“As many of you have probably seen in politics, people are interested in the short-term game a lot of times — what’s going to impact the next election cycle,” Russell added. “And I think it took so much political courage to make this long-term investment in our future.”
Lamont, who is in his second term as governor, said he was convinced to support the funding for the new program because of conversations that he had with lawmakers like Sen. Patricia Billie Miller, D-Stamford.
Lamont said Miller, who is a leader in the Black and Puerto Rican Caucus, repeatedly referred to the baby bonds program as “an investment in hope,” which the governor said stuck with him.
“We want Connecticut to be the state of opportunity,” Lamont said. “And you learn in life that talent is widely distributed, and opportunity, not so much. And we are doing everything we can to make sure that everybody gets their fair shot at the starting line of life, and I think that’s what baby bonds are about.”
Miller, who grew up in a low-income family with six siblings, said the children who become eligible for baby bonds starting next month will hopefully receive a better shot at building wealth as young adults.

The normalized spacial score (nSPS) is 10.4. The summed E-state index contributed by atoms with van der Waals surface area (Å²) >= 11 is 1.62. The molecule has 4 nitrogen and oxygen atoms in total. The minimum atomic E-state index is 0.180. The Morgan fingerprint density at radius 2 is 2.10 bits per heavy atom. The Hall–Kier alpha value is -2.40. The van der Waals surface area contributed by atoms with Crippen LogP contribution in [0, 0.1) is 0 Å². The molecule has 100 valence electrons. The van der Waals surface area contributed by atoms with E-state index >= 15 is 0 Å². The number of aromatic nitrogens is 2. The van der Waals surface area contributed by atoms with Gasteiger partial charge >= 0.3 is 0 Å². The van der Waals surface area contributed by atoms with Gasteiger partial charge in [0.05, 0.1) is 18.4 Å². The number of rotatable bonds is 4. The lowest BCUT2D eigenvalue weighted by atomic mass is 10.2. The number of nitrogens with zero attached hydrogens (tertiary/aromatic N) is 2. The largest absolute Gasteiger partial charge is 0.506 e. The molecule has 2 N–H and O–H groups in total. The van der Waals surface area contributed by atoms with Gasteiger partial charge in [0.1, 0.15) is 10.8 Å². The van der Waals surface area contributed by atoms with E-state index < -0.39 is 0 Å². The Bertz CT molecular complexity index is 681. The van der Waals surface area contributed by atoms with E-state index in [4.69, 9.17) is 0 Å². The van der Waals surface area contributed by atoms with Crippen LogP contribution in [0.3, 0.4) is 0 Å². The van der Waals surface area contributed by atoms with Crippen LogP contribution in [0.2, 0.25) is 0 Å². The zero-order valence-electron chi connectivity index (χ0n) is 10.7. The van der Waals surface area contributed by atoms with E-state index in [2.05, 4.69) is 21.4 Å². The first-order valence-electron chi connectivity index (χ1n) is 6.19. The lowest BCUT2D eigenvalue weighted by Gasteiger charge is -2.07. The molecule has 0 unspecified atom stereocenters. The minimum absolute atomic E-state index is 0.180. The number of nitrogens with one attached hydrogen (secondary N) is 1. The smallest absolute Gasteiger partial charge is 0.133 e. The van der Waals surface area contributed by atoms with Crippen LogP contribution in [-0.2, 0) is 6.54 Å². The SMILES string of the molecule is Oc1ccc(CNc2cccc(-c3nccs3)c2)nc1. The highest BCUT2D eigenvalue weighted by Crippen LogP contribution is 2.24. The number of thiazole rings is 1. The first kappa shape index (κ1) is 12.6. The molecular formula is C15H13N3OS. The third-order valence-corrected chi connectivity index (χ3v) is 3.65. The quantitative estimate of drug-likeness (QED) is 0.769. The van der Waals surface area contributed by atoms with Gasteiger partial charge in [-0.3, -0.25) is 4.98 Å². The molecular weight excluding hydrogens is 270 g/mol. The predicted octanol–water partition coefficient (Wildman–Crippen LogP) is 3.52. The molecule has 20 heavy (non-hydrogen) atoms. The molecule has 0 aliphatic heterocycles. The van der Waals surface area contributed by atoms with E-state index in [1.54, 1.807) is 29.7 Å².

“This is a new year, a new beginning for these children born into poverty,” Miller said.
AJ Johnson, a member of the Hartford Board of Education and a pastor in the north end of the city, agreed that the baby bonds program is likely to have a lasting effect on his friends and neighbors.
Many people in the north end, he said, don’t have enough wealth to be able to provide their children with college tuition or a down payment on a house. But he said the baby bonds could change that for thousands of families.
Johnson said he is excited to share that news with the pregnant mothers and young families in his church.
“This is big for my community,” said Johnson who was at the press conference. “I show up for good legislation, and this is good legislation.”